Detractors of cryptotokens have often pointed out the fact that cryptotokens lack legal backing despite performing like equity in a company as evidence that they are a scam since as the user base grows they become more valuable solely for the sake that there are more users. However, this type of thinking is due to a failure to understand what cryptotokens really are and the utility they provide. A better description of what cryptotokens represent are rewards points like those issued by credit cards or the loyalty programs of some businesses that can be used to pay for products or services offered by a business. In the case of cryptotokens however the business is not a brick and mortar entity but the network on which the cryptotokens exist whose service is provided through the algorithm within its blockchain. This company does not have any legal persons working in it and therefore it is considered a Decentralized Autonomous Corporation/Organization (DAC or DAO for short). The value of the service that this DAO provides to the public is measured in the value of its cryptotokens which go up in value as its services become more valuable to the public at large since you need the cryptotokens to access the DAO’s services just like rewards points offered by a small business would also become more valuable if the value of their services increases in US dollar terms but not in terms of their rewards points. Therefore, according to this terminology Bitcoin is the first DAO ever created with its service being the most basic of services possible with a blockchain, that is transferring information securely and with guarantees that it is not forged without the need of a middleman. Effectively solving the Byzantine’s General Problem.

While blockchain technology can be used to represent national currencies, or other well known assets like stocks, real estate, commodities, etc. it is currently being used to represent rewards points used to purchase the services of DAOs which are not much different than using rewards points to purchase products or services at your favorite shop. As a matter of fact rewards points of existing companies themselves are arising as a new asset class independently of the advances of blockchain technology with an expected value of $500 billion by 2019. There are even institutional investors such as hedge funds seeking exposure to them through new exchanges like the Affinity Capital Exchange (ACE). ACE is even planning to use blockchain technology to trade the products listed in its exchange. However, the difference between the majority of cryptotokens such as Ethereum or Bitcoin and the rewards points of loyalty programs of existing companies is that the companies behind the majority of cryptotokens are supranational decentralized entities called DAOs, that are virtually impossible to regulate. Therefore if one wants to classify cryptotokens as an investment vehicle, that investment vehicle is rewards points which has been in existence prior to the invention of Bitcoin, although not previously available to retail investors. However, the technology behind cryptotokens has actually created a new asset class, the DAO. One can seek exposure to DAOs, through cryptotokens that function as loyalty programs or mining equipment that verifies transactions in a DAO’s network, the latter being similar to fixed income products like preferred shares that pay out in the loyalty program tokens of the DAO while given the owner control over the network proportional to his ability to verify transactions.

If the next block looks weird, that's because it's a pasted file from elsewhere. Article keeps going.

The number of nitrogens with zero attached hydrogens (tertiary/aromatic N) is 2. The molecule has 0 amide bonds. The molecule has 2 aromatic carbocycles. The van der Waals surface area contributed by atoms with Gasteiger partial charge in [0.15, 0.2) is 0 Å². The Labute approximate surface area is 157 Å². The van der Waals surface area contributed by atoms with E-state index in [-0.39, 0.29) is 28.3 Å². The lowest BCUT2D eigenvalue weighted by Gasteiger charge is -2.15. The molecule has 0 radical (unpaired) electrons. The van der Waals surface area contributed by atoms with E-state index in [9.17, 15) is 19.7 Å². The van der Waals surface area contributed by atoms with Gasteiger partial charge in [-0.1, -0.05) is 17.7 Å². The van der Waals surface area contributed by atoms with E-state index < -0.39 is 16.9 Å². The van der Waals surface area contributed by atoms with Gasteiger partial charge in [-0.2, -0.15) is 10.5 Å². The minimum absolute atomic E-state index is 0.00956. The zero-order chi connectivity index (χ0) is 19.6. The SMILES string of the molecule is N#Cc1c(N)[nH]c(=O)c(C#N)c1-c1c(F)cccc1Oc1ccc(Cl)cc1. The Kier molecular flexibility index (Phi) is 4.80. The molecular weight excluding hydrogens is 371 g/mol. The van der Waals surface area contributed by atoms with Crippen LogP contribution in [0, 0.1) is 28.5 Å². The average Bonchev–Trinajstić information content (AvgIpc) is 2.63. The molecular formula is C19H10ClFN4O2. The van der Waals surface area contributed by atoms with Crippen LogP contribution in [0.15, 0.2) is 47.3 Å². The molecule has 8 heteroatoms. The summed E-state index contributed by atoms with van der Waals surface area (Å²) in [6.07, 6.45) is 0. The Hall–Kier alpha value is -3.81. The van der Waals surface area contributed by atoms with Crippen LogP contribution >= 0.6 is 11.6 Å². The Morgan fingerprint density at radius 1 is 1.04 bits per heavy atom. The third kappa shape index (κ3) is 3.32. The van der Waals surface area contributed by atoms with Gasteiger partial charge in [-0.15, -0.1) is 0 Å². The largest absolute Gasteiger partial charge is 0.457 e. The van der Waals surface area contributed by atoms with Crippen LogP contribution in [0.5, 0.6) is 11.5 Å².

Therefore, despite there being new blockchain projects every day, it is important to distinguish whether the cryptotoken being offered is giving exposure to a new DAO or the services of an existing physical company or companies (i.e. potcoin), because the latter would just offer exposure to loyalty programs of old fashioned companies, an asset that has already been in existence, whereas the former is giving exposure to a completely new asset class that has only been possible thanks to the internet.